Most of the time, I'm all for enlarging vocabularies. After teaching high school and college students, I'm usually for any kind of word enrichment that goes beyond "adorbs" and "totes magoats"...or, even worse, swear words.
No, you have not wandered into the Pristine Language Plane of the Internet. I admit, I drop the f-word just as unabashedly as the next person...but the way young people use the f-word these days? Indiscriminately? So much that it loses meaning?
I really hate that.
The f-word is becoming so common, and so without meaning.
And especially when the English language has so many other suitable and eloquent replacements...it's just unforgivable. It really is.
But...there are always exceptions. Sometimes a common cuss word is exactly what's needed to describe a particular situation or person.
For example: fuckery, noun; total nonsense, or a wrong or unfair action; Synonyms include: bulls#!t, a crock, a scam, etc.
Your Author's Illustration Story: For the first time in a loooong time, I'm scanning over the ads from our town's weekly circular. The layout of the ad for the larger grocery chain goes something like this:
Page one, two and three: "Dollar Days" deals consisting of mostly lunchmeats, potato chips, frozen foods, "loaded" muffins, and other sundry processed goods. You know, good, solid, healthy choices. Redeeming deals include a dozen eggs and red bell peppers for $1. The Hidden Trap Award goes to the 5.3 oz Chobani Greek Yogurt for $1 each...but only the flavored ones, which means more sugar and preservatives.
Page four: Other store-wide deals...mostly meat. Nothing terribly alarming here.
Page five: A recipe for "Sausage Tostada Grande"...Grande meaning "big", you know. However, most of this page is devoted to a larger-than-life photo and ensuing advert for General Mills cereal (2/$6). More processed goodness.
Page six: The sad page, given over to crackers, sugar, candy, bakery desserts, and a product advertised as "bacon marmalade spread". There are cut-out coupons on the side of this page for: Velveeta, Kraft Singles, Velveeta Shells and Cheese, bacon, hotdogs, Planters peanuts, Capri Sun, Coke products, cream cheese, and Doritos...foodstuffs I don't stock at my house very often, unfortunately.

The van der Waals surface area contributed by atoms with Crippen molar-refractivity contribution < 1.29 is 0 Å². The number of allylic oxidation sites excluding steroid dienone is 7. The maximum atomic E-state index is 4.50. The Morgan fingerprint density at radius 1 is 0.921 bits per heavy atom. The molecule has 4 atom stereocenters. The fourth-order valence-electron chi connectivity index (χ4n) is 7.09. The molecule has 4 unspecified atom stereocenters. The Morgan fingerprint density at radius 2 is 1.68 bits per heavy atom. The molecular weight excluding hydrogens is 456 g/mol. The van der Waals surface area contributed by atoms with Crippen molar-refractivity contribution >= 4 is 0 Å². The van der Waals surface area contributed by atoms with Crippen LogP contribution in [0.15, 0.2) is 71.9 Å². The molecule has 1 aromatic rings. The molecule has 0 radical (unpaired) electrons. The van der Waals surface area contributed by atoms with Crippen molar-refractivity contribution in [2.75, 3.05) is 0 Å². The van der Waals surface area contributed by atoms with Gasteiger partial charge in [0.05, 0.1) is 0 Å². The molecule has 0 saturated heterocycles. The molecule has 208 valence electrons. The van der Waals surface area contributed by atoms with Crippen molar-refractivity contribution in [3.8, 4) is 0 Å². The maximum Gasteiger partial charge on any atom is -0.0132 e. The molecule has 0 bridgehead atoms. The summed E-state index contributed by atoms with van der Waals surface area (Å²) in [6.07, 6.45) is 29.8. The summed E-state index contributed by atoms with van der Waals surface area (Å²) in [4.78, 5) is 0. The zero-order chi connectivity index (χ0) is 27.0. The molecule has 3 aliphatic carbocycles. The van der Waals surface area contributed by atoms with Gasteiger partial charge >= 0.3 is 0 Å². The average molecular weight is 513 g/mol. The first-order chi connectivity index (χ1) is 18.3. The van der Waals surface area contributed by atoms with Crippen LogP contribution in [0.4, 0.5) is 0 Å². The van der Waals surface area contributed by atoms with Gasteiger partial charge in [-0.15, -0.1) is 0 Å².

And then, finally...
Page seven: Two-thirds of the page is for produce (finally, right?!). Yes, it's true that the produce section of the grocery store is significantly smaller than the processed food section, hence the smaller advert space. That would explain why about only fifteen items in the produce section are spotlighted. But funnily enough? The bottom third of this page is devoted to sales going on in the Wine & Spirits department. Huh. I guess wine is produce (grapes).
Keep in mind that most American people recognize that a $1 is a relatively good deal. A 24 oz. jar of spaghetti sauce for $1? A 1-lb box of pasta for $1? And then...three 7.5 oz. bags of Totino's Pizza Rolls for $4? Three packages of Oscar Mayer hotdogs for $5?
Bargain! Bargain! Bargain!
But, $1.98 for pound of Brussels Sprouts? $1.58 for a pound of Bartlett pears? $3.99 for a 3-lb bag of kid-size Granny Smith apples? Now, that's a little more nebulous. People have no frame of reference on prices like that. They don't know if it's good or bad...and in the end, if money's a deciding factor, they opt for what they know...$1.33 for a bag of Totino's Pizza Rolls.
The USDA says we're supposed to be eating more produce. Rising health insurance rates insist that we make healthier diet changes. But the reality hasn't caught up yet. People still want their Bud Light Lime-A-Ritas, Banquet microwave dinners, and extra butter popcorn. And THAT'S why the limited produce sales are relegated to the back page (or two-thirds of it) of a seven-page circular.
Total fuckery. There's just really no other word for it.
Incidentally, do I sound really old and bitter and cynical today? Heh. You kids get off my lawn!